It’s easy to think that you’re not the cause of what’s holding you back. Yet if you find that you’re unhappy, frustrated, or convinced something should be a certain way, you may be harboring a limiting belief that keeps you from moving forward.

Limiting beliefs show up in how we view and interact with our world.

You may or may not be conscious of these attitudes or opinions, but they affect everything we do. For example, they may have made you successful, such as “If I look busy and stay late, my boss will think I’m working hard.” On the flip side, when you turn those limiting beliefs on yourself, they can lower your self-esteem by thinking you’re a failure or that you can’t make something work. Sometimes they can even make you decide that someone else is to blame, when it could simply be that you might have given up too early in a process out of fear of the outcome or the unknown.

Free yourself from what’s restricting you.

To uncover your limiting thoughts, patterns, and behaviors, grab some paper, a pen, and follow these five steps:

1. Turn inward.

Whether it’s to do, be, or achieve, ask yourself, “What are the areas of my life that I’m not working at or progressing toward that I would like to be?” Write down whatever comes to mind. Be honest with yourself without passing judgment or trying to make excuses by blaming someone else.

2. Determine the why.

Our perspectives are filtered by what we believe is true. Limiting beliefs begin in our childhood, how, with whom, and where we grew up. They can narrow our thinking, make us lose focus, fall back on destructive behaviors, and stop being enthusiastic about our wants and desires. Ask yourself, “What is holding me back?” Jot down what comes to mind. If you’re unsure, answer these questions:

  • What is the voice in my head that’s telling me why I haven’t started or done x, y, z?
  • Whose voice is telling me this? Is it me? Is it a former boss, parent, sibling, or friend?
  • How are my memories and past experiences worrying or stopping me?

3. Challenge the why.

From an objective view, how have the “whys” benefited you? Your answers can span from protecting you from making a similar mistake to no benefit at all. If you’re struggling with identifying a benefit for any of the reasons, ask yourself the following questions:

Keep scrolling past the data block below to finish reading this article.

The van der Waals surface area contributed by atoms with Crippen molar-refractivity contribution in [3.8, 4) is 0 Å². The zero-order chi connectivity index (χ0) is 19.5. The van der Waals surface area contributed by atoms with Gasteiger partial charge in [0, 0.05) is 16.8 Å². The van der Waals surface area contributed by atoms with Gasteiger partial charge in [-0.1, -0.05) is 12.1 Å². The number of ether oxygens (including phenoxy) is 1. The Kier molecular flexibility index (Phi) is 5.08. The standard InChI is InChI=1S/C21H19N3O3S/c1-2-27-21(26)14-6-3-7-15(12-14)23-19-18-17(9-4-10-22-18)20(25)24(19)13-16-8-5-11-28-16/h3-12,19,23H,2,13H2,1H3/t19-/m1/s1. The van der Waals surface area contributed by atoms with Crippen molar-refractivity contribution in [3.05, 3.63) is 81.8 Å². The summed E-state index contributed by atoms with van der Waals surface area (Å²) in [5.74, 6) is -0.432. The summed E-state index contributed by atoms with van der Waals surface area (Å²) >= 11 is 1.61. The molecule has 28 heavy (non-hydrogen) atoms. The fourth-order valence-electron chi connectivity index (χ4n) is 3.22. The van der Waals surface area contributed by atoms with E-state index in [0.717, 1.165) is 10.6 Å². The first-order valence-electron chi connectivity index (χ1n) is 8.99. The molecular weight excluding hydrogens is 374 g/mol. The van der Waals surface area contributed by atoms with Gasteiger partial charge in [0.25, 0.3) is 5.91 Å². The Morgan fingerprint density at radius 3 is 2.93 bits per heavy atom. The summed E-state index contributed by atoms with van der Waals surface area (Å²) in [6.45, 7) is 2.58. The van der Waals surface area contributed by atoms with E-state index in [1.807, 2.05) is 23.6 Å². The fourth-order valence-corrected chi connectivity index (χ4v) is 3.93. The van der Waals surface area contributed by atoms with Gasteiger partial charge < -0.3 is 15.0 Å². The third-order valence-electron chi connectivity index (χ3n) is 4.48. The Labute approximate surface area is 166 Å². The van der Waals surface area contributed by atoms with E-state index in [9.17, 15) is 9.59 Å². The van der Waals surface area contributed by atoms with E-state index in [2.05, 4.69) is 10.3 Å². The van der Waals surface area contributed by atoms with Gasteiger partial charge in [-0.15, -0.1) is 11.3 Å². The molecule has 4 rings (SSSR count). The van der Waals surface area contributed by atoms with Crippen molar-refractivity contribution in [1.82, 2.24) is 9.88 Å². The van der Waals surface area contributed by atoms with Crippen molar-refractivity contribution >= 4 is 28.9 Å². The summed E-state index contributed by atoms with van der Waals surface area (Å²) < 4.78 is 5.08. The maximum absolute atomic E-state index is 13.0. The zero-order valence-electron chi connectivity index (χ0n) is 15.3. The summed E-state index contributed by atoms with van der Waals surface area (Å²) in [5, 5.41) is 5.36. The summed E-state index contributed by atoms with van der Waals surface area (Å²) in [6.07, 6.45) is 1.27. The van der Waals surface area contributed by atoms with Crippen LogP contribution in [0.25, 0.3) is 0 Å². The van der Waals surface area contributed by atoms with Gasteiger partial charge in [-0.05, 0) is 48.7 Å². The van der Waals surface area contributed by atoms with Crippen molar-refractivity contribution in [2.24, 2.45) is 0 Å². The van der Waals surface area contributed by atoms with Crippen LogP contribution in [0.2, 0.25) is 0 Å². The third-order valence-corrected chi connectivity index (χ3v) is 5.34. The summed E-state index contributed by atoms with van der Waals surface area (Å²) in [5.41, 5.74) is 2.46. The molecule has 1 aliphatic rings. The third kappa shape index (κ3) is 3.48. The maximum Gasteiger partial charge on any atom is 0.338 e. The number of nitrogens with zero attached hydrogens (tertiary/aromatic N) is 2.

• What do I gain by keeping hold of this?
  • Am I holding on to resentment and anger?
  • Have I been refraining from addressing how someone hurt me to stay in the right?

4. Accept and be willing to let go.

Now that you can visually see what’s holding you back, accept them. These notions may have protected you or helped you get where you are now, but they’ve outstayed their welcome, and it’s time to say goodbye. You don’t need to know how to let go. You just need to be aware of them and willing to say farewell.

Letting go usually involves some form of forgiveness—whether it’s of yourself, someone else, or a situation. It does not mean you’re excusing bad behavior. Often what you find most challenging to let go of is what you need to let go of the most. If you need to let go of something you’ve done, ask, “What do I need to do that will allow me to let this go?” Maybe you need to make some kind of amends, apologize, or find a meaningful way to make it up to yourself or someone else.

5. Make amends and commit to change.

Although you can’t change the past, you can make amends and learn from it. When you let go of whatever is bothering you, you free yourself, retrieve your energy, and reclaim your power. Imagine letting go of all that is holding you back. Process it, feel it, and breathe into it. Allow this releasing sensation to permeate your body.

Then create a plan. Write down a few actions you can start doing today, next week, and next month to move forward towards your goals. Select new beliefs that support your desires. Envision what you want to become as reality and align yourself with people who inspire, motivate, and empower you to stretch yourself toward your goals.

Stay devoted to your aspirations.

As Adelaida Harrison, author of The Neuroscience behind the Enneagram, stated, “Emotions move us, beliefs hinder us.”

We restrict ourselves when we allow our rules to take hold of us. Check to see if you’re resisting the change you want to make. With awareness and the desire to change, you can free yourself. It may feel uncomfortable and even distressing at first. However, by staying faithful to your action plan, you’ll begin experiencing the benefits.

Learn more about what may be holding you back by taking the iEQ9 Enneagram assessment and determining your growth path forward. The insights will help you become more attuned and open, and less fixated on your personality’s defense structures that may be holding you back.

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